narrow, got squeezed too much or fell outside the mask).
  o this text file can be viewed in a regular text editor and also
    used for calculations with AFNI programs
  o each report calculated separately for each subbrick of an
    input ATL or SEG

Surfaces generated

(Unless you turn off surface estimate) there will be a "surfaces/"
directory with full sets of ROI surfaces calculated from the
'-atlas_follower ..' and '-seg_follower ..' dsets.

+ surfaces_{ATL,SEG}*/
  o full set of surfaces of each region in the respective dset
  o if the atlas has >1 subbrick (e.g., the CHARM), then each
    subbrick will have its own subdir

+ do_view_surfaces_{ATL,SEG}*.tcsh
  o automatically generated script to view the contents of each
    surfaces_{ATL,SEG}*/ directory in SUMA

+ TEM_in_INP.gii
  o slightly polished surface of the warped template in input

+ do_view_isosurf_TEM_in_INP.tcsh
  o automatically generated script to view TEM_in_INP.gii in SUMA

Intermediate results directory

There is an "intermediate/" directory with lots of intermediate
warps, affine transforms and datasets.

*If* you are supremely confident about your outputs, you can
remove this directory to save space.  **But** you should probably
only do so if you really need to, because invariably once you
delete it you will need to check something from it.  That's just

This directory is useful to keep around for asking questions,
checking alignment (esp. checking if something went wrong),
potentially debugging (not my fault!), etc.


All atlas_points and labeltables on all input dsets should be
passed along to their warped versions, preserving those useful
functionalities and information.

Integrating AW with afni_proc.py (AP)

Let's say that you plan to run AW as a prelude to processing FMRI
data with AP (a good idea, by the way!).

This might be an example AW command (written with variables in ye
olde 'tcsh' style):

  set anat_subj = sub-001_anat.nii.gz                   # input anat
  set refvol    = NMT_*_SS.nii.gz                       # ref: template
  set refatl    = CHARM*.nii.gz                         # ref: atlas
  set odir_aw   = dir_aw/sub-001                        # output dir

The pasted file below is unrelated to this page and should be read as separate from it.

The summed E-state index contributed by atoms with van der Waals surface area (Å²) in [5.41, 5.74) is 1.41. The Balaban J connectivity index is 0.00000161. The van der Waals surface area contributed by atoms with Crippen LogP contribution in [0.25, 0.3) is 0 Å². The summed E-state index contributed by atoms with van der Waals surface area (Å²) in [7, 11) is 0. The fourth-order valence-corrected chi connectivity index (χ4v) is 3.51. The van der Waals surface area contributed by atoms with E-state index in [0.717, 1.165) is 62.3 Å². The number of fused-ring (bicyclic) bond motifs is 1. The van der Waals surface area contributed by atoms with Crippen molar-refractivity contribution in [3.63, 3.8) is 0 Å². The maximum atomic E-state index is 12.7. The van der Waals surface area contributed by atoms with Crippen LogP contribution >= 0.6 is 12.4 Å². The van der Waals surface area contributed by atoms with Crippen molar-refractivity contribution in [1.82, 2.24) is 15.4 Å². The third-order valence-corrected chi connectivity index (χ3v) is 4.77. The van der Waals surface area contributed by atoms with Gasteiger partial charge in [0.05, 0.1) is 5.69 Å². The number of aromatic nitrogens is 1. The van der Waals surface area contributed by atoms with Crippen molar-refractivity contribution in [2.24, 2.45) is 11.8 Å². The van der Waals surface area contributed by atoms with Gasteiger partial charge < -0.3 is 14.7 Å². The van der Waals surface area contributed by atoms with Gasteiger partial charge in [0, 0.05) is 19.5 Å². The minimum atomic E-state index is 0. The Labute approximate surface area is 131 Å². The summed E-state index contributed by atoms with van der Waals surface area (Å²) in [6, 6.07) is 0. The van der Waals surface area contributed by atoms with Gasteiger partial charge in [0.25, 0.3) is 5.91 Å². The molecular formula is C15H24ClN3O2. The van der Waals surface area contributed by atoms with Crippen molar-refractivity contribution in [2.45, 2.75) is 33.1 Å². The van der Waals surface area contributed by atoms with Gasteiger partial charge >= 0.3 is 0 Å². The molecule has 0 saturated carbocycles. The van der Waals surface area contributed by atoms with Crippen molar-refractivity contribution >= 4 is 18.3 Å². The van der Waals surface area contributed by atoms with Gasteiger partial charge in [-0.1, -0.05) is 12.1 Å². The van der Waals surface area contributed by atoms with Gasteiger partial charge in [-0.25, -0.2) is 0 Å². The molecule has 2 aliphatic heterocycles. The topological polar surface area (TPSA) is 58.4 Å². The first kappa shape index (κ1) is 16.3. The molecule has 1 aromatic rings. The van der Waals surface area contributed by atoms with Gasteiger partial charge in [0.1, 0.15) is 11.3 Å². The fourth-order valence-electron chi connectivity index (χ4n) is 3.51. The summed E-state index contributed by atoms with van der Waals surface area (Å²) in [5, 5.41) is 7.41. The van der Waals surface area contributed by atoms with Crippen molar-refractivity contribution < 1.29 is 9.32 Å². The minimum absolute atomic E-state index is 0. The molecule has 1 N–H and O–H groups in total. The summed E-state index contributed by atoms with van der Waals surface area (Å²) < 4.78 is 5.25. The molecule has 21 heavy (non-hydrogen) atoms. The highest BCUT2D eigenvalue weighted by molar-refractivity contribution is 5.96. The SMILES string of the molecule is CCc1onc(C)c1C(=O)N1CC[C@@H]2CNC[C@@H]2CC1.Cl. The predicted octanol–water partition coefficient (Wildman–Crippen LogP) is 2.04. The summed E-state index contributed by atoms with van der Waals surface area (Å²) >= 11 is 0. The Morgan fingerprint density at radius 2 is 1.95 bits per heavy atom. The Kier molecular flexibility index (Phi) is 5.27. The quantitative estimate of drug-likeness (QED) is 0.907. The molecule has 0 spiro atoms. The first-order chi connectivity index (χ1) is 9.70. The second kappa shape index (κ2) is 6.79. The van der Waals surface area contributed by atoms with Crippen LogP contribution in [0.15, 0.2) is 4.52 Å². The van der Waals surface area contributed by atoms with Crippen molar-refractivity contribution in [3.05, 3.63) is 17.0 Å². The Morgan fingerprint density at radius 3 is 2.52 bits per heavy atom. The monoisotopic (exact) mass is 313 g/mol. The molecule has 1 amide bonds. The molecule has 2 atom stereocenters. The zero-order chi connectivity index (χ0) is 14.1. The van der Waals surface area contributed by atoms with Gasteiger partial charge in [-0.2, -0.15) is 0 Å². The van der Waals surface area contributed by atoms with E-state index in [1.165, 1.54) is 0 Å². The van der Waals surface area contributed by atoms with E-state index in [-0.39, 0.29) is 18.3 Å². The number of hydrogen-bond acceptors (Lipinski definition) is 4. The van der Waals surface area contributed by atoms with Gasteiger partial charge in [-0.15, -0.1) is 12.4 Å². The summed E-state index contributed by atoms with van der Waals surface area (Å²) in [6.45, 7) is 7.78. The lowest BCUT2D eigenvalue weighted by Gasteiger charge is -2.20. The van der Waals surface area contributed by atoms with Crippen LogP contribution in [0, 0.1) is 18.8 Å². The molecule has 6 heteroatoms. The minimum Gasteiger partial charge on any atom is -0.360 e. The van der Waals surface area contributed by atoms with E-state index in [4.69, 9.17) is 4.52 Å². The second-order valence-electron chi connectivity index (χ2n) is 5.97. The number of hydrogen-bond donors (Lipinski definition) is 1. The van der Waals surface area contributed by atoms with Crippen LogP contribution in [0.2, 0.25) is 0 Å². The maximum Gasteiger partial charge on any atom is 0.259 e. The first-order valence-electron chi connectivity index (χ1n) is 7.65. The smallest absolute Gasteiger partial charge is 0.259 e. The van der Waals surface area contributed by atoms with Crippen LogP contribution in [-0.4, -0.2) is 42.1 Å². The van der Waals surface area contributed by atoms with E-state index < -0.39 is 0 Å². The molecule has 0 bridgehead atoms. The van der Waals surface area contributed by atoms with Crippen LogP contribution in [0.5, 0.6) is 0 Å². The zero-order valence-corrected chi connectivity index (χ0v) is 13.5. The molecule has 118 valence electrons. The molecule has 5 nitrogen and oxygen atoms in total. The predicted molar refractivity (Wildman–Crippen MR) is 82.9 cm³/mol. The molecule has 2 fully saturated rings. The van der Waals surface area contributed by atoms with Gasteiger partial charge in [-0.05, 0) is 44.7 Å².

@animal_warper                           \
      -input  ${anat_subj}                \
      -base   ${refvol}                   \
      -atlas  ${refatl}                   \
      -outdir ${odir_aw}                  \

If you are mapping your FMRI data to standard space and using the
"tlrc" block in your AP command, then there are probably 4 main
outputs from there that you would then put into every successive AP
command, as well as using the same "refvol" and noting that your
anatomical dset has already been skullstripped.  We highlight these
in the following AP skeleton command (where the '...' means some
other entries/options would likely be included; order doesn't matter
for the AP command, but we are following the style in which most
afni_proc.py help examples are written):

|  # root of AW output dsets
|  set anat_base = `3dinfo -prefix_noext ${anat_subj}`
|  afni_proc.py                                                       \
|      ...                                                            \
|      -blocks  ... align tlrc volreg ...                             \
|      ...                                                            \
|      -copy_anat               ${odir_aw}/${anat_base}_ns.nii.gz     \
|      -anat_has_skull          no                                    \
|      ...                                                            \
|      -tlrc_base               ${refvol}                             \
|      -tlrc_NL_warp                                                  \
|      -tlrc_NL_warped_dsets                                          \
|          ${odir_aw}/${anat_base}_warp2std_nsu.nii.gz                \
|          ${odir_aw}/${anat_base}_composite_linear_to_template.1D  \
|          ${odir_aw}/${anat_base}_shft_WARP.nii.gz                 \
|      ...

In the preceding, please note the naming conventions in the *.1D
affine matrix and *WARP.nii.gz nonlinear warp dset which are
provided to the '-tlrc_NL_warped_dsets ..' option.


1) Align a subject anatomical to the NMT template.  Use some
'follower' datasets that are defined in the template space, so that
they will be warped to subject space (there are other followers that
can start in the native space and be warped to the standard space,
too).  Use abbreviations with the followers to simplify life: